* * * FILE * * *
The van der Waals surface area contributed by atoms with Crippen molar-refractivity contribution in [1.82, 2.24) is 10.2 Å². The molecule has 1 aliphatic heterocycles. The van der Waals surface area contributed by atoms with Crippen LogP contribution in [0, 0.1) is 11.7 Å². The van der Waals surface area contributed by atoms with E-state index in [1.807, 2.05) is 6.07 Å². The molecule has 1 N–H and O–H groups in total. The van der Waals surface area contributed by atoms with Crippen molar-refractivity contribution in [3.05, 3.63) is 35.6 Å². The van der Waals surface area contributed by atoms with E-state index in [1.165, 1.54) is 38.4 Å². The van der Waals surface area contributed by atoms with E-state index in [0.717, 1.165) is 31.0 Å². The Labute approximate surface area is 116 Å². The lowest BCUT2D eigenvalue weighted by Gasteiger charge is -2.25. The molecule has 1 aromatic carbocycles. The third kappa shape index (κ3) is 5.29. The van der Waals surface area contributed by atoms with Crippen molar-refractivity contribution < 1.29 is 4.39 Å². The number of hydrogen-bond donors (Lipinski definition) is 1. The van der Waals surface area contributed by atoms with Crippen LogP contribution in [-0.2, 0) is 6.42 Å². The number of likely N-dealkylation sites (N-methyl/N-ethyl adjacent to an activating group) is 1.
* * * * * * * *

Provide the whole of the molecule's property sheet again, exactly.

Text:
The van der Waals surface area contributed by atoms with Crippen molar-refractivity contribution in [1.82, 2.24) is 10.2 Å². The molecule has 1 aliphatic heterocycles. The van der Waals surface area contributed by atoms with Crippen LogP contribution in [0, 0.1) is 11.7 Å². The van der Waals surface area contributed by atoms with E-state index in [1.807, 2.05) is 6.07 Å². The molecule has 1 N–H and O–H groups in total. The van der Waals surface area contributed by atoms with Crippen molar-refractivity contribution in [3.05, 3.63) is 35.6 Å². The van der Waals surface area contributed by atoms with E-state index in [1.165, 1.54) is 38.4 Å². The van der Waals surface area contributed by atoms with E-state index in [0.717, 1.165) is 31.0 Å². The Labute approximate surface area is 116 Å². The lowest BCUT2D eigenvalue weighted by Gasteiger charge is -2.25. The molecule has 1 aromatic carbocycles. The third kappa shape index (κ3) is 5.29. The van der Waals surface area contributed by atoms with Crippen molar-refractivity contribution < 1.29 is 4.39 Å². The number of hydrogen-bond donors (Lipinski definition) is 1. The van der Waals surface area contributed by atoms with Crippen LogP contribution in [-0.2, 0) is 6.42 Å². The number of likely N-dealkylation sites (N-methyl/N-ethyl adjacent to an activating group) is 1.